How Do They Sell?
The company is said to have between 300 and 350 customers who have purchased the Enterprise or Professional Editions, with up to 400 seats. CEO John Roberts said that approximately 65% of customers purchase the software (referred to as "On-Premises applications" by Sugar's nomenclature) while the others purchase the hosted version (referred to as "On-Demand" by Sugar's nomenclature) (www.eweek.com/article2/0,1895,1844169,00.asp). The revenue potential is huge; if 300 customers with 400 users paid for the Enterprise Edition ($449 per user per year), that would make $54 million in annual revenue!

SugarCRM also sells an appliance called "Sugar Cube," which is for companies who won't entrust their customer information to a third-party vendor. Instead, these companies can store the sensitive information on an in-house piece of hardware. One of these "Cubes" goes for $4,495 excluding licenses (www.sugarcrm.com/crm/products/sugar-cubes.html). Roberts failed to mention the percentage of customers who purchase the Sugar Cube appliance. This begs the question: What's going on?

Sugar's licensing strategy is based on the named user concept, where each user theoretically rents the software yearly and must pay the fee to continue benefiting from the software each year. A downside is that if you forget to cancel your license, you're stuck paying for another year whether you like it or not; the so-called "negative option" renewal strategy. Sugar does not sell a perpetual license at this time.

The Strategy
"Software is bought, not sold," says John Roberts, co-founder and CEO of SugarCRM, using a weird adaptation of the M&A adage, "Small companies are bought, not sold." This implies that customers will be inclined to buy the software after they've used the open source version because of the usefulness and functionality of the product. Roberts believes that SugarCRM has a "disruptive business model because our focus is on building a great product, not on marketing." It is clear that a substantial percentage of spending is on R&D. Internal development efforts combined with the huge external community of developers has provided an excellent framework for the continued growth of SugarCRM.

Is this true or is this just marketing? If they are just an honest bunch of programmers, why did they raise $27 million in venture capital?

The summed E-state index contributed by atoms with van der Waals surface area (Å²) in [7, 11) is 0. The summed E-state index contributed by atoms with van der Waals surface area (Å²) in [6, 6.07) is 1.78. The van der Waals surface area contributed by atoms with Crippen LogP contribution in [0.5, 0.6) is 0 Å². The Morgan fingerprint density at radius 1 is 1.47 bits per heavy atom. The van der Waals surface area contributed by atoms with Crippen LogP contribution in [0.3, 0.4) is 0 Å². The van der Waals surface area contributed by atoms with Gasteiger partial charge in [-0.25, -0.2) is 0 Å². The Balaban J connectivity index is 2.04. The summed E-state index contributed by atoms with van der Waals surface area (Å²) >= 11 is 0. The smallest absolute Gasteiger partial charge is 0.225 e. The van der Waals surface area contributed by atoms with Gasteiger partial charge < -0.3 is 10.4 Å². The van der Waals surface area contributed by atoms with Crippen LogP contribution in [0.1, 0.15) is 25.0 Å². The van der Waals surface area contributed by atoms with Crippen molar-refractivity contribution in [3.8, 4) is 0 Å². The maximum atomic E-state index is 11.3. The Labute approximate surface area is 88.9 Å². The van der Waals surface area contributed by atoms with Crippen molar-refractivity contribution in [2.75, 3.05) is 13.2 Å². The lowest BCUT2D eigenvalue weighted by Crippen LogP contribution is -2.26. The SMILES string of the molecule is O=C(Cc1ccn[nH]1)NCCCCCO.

"They have developed an outstanding product and they have a world-class management team that has resulted in very rapid adoption of their product, which is apparent from the number of developers who are using the product and posting extensions to it in the sourceforge.net community," says Scott Sandell, a general partner of NEA who recently joined Sugar's board of directors. Sandell believes that NEA was attracted to SugarCRM because of its successful business model that effectively develops and sells commercial open source software. It's clear that customers will pay a premium to access the features of Sugar Enterprise Edition after trying the open source version.

Clearly the guys at SugarCRM are doing something right. They are successfully selling "commercial open source software" without becoming completely commercial or staying totally open source. Thus, the oxymoron is no longer valid; such "commercial open source" software seems to exist in full form.

More Stories By Paul Sterne

Paul L. Sterne is general manager, Americas, Open-Xchange Inc. (www.open-xchange.com), and managing partner, Sterne & Co. LLC, an M&A boutique specializing in technology deals. His most recent transaction: the acquisition of Protocom Development Ltd. by ActivCard Inc. He is a sponsor of openResource, a wiki about the Open Source industry (http://sterneco.editme.com/home).

More Stories By Nicholas Herring

Nicholas Herring is an associate, Sterne & Co. LLC, and a contributor to the openResource wiki. He has a Bachelors in Business Administration from The George Washington University.

Comments (7) View Comments

Share your thoughts on this story.

Add your comment